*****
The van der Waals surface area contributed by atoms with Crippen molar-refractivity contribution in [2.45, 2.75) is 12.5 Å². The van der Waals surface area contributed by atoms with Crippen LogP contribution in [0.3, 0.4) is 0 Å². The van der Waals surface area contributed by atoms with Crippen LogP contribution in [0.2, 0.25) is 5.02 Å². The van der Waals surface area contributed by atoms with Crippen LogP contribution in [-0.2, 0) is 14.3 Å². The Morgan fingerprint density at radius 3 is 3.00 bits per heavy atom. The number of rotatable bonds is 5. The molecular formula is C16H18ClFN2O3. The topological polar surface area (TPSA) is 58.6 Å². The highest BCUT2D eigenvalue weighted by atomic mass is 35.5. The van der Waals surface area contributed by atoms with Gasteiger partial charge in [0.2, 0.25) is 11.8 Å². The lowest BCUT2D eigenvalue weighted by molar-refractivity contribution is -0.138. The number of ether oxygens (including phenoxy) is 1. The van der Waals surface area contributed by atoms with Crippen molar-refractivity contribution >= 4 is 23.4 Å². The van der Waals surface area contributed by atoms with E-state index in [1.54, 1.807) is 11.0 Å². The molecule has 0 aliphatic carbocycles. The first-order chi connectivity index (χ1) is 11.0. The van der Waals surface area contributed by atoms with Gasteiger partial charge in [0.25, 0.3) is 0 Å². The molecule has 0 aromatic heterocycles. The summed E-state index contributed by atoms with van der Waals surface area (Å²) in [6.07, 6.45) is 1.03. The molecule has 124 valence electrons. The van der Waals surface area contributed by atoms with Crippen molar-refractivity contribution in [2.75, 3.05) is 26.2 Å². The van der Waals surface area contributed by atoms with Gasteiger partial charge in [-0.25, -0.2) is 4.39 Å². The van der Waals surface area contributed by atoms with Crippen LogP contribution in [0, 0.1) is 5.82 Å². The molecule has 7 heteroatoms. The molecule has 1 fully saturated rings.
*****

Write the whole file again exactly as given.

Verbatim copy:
The van der Waals surface area contributed by atoms with Crippen molar-refractivity contribution in [2.45, 2.75) is 12.5 Å². The van der Waals surface area contributed by atoms with Crippen LogP contribution in [0.3, 0.4) is 0 Å². The van der Waals surface area contributed by atoms with Crippen LogP contribution in [0.2, 0.25) is 5.02 Å². The van der Waals surface area contributed by atoms with Crippen LogP contribution in [-0.2, 0) is 14.3 Å². The Morgan fingerprint density at radius 3 is 3.00 bits per heavy atom. The number of rotatable bonds is 5. The molecular formula is C16H18ClFN2O3. The topological polar surface area (TPSA) is 58.6 Å². The highest BCUT2D eigenvalue weighted by atomic mass is 35.5. The van der Waals surface area contributed by atoms with Gasteiger partial charge in [0.2, 0.25) is 11.8 Å². The lowest BCUT2D eigenvalue weighted by molar-refractivity contribution is -0.138. The number of ether oxygens (including phenoxy) is 1. The van der Waals surface area contributed by atoms with Crippen molar-refractivity contribution >= 4 is 23.4 Å². The van der Waals surface area contributed by atoms with E-state index in [1.54, 1.807) is 11.0 Å². The molecule has 0 aliphatic carbocycles. The first-order chi connectivity index (χ1) is 11.0. The van der Waals surface area contributed by atoms with Gasteiger partial charge in [0.25, 0.3) is 0 Å². The molecule has 0 aromatic heterocycles. The summed E-state index contributed by atoms with van der Waals surface area (Å²) in [6.07, 6.45) is 1.03. The molecule has 124 valence electrons. The van der Waals surface area contributed by atoms with Crippen molar-refractivity contribution in [2.75, 3.05) is 26.2 Å². The van der Waals surface area contributed by atoms with Gasteiger partial charge in [-0.25, -0.2) is 4.39 Å². The van der Waals surface area contributed by atoms with Crippen LogP contribution in [0, 0.1) is 5.82 Å². The molecule has 7 heteroatoms. The molecule has 1 fully saturated rings.